Take a guess: which Southeast Asian country did Beijing invite for the BRICS Summit that begins on Sunday in Xiamen, where leaders from Brazil, Russia, India, China, and South Africa will discuss the future of emerging economies over tea?

Option A: Indonesia, Southeast Asia’s biggest economy;

Option B: Cambodia, the region’s fastest growing economy, or;

Option C: Thailand, which is riding a wave of political uncertainty, even if it is the second-largest economy in Southeast Asia.

And the answer is … Yes, Thailand.

Beijing’s invitation might have raised eyebrows in some quarters as it came at around the time Yingluck Shinawatra, the former prime minister of Thailand, was fleeing the country ahead of a verdict in her trial over a controversial rice subsidy scheme. Yingluck was supposed to appear in court on August 25 but followed the path of her brother, Thaksin, into self-imposed exile. Her disappearance served as a reminder of Thailand’s years-long political chaos.

Analysts see Beijing’s invitation as returning a favour – Bangkok is its all weather ally and has helped China navigate its territorial disputes with neighbours in the South China Sea – and as a signal of Thailand’s still sound position in the global economy.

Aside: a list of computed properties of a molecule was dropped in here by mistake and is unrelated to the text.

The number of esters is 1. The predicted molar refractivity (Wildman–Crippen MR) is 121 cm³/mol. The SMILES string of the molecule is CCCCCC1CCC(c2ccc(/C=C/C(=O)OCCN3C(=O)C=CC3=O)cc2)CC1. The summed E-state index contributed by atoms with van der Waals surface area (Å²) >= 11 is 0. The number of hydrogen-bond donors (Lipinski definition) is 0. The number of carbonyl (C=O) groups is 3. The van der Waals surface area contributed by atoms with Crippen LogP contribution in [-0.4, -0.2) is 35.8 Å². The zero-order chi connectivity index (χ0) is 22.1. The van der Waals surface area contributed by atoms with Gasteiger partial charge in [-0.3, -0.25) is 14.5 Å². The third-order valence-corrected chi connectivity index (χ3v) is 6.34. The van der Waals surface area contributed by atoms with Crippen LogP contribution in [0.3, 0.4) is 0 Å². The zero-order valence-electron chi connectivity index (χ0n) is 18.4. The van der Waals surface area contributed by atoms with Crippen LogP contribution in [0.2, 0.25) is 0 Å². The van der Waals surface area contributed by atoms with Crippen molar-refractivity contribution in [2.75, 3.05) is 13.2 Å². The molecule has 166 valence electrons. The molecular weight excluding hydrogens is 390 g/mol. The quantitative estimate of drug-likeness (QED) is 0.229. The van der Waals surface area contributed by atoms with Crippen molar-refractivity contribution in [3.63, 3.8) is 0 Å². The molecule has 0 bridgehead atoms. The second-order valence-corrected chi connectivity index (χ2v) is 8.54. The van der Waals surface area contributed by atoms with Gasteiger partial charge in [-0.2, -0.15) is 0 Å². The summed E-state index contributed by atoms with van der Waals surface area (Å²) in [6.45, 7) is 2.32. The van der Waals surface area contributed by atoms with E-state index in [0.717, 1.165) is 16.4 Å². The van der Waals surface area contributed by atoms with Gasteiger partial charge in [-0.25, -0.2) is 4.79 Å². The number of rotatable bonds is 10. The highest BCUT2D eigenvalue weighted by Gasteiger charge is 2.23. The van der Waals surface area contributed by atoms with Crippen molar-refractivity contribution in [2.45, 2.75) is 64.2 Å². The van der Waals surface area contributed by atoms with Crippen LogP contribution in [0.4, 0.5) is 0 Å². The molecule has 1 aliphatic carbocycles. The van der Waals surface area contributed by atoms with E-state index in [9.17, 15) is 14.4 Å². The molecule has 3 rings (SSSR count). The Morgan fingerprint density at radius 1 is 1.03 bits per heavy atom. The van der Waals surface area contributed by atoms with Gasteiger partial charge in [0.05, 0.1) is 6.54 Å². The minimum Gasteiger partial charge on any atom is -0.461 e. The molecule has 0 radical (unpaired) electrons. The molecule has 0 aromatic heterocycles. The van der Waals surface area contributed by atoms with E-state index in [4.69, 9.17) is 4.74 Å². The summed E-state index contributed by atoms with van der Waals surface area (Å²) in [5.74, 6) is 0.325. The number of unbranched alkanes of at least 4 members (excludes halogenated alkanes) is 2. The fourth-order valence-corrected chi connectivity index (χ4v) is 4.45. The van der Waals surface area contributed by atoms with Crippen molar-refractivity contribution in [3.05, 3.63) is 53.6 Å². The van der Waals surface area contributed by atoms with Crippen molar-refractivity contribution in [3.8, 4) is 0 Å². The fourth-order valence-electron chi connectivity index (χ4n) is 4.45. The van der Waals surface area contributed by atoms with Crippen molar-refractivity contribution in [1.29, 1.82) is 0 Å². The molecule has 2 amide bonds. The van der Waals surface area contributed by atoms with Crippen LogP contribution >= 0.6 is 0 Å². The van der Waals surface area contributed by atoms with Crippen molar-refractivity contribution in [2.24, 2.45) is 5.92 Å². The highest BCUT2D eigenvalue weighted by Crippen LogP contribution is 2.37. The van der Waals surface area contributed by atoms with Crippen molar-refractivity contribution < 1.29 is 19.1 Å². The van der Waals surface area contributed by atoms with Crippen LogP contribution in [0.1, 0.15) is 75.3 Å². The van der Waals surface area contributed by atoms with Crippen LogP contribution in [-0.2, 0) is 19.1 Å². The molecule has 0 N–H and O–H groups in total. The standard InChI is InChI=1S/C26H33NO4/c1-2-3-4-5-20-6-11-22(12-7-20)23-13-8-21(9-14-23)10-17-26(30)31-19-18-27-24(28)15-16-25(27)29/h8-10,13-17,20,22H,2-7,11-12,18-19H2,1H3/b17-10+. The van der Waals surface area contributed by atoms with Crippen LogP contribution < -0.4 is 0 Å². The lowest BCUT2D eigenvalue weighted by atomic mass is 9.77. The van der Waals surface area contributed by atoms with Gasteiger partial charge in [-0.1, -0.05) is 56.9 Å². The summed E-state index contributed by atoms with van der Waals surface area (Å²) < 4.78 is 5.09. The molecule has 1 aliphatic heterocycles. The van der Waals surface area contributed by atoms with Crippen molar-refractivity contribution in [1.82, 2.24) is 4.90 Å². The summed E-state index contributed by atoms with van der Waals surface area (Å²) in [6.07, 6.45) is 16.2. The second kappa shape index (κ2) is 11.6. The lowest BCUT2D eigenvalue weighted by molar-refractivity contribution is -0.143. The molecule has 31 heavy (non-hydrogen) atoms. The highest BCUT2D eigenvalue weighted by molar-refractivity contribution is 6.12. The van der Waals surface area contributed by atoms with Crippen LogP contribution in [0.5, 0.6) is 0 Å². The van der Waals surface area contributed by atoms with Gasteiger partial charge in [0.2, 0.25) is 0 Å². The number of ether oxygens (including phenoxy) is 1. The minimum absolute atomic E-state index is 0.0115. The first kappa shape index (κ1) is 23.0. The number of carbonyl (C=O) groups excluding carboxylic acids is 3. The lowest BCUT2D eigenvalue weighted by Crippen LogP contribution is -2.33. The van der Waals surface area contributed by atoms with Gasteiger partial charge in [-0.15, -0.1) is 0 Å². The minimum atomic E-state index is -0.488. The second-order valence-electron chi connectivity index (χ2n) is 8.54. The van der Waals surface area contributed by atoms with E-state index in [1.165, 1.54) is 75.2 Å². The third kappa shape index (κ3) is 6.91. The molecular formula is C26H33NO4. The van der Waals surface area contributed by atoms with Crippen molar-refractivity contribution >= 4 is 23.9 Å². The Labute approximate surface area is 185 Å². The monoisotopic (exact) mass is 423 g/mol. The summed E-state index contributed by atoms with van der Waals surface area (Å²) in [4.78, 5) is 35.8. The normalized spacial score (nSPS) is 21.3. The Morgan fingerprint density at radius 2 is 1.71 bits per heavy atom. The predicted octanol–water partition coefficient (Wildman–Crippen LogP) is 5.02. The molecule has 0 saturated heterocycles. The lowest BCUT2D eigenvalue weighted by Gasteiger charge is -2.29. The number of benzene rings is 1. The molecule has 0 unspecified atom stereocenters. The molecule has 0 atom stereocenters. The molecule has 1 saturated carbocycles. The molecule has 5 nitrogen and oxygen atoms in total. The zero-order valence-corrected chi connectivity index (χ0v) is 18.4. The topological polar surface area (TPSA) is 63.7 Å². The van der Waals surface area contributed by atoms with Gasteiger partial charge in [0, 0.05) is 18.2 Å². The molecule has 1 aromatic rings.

“Thailand could play an important role in economic integration in the region,” said Kiatipong Ariyapruchya, a senior economist at the Bangkok office of the World Bank. Despite persistent political unrest, “there is no fundamental problem in the Thai economy”.


Thailand’s economy grew at its fastest pace for four years in the second quarter, according to official statistics released in August. The National Economic and Social Development Board has raised its economic output forecast to 3.5-4.0 per cent for 2017, after last year’s 3.2 per cent expansion.

Economists attribute Thailand’s growth largely to a recovery of the global economy. With more orders from abroad,…

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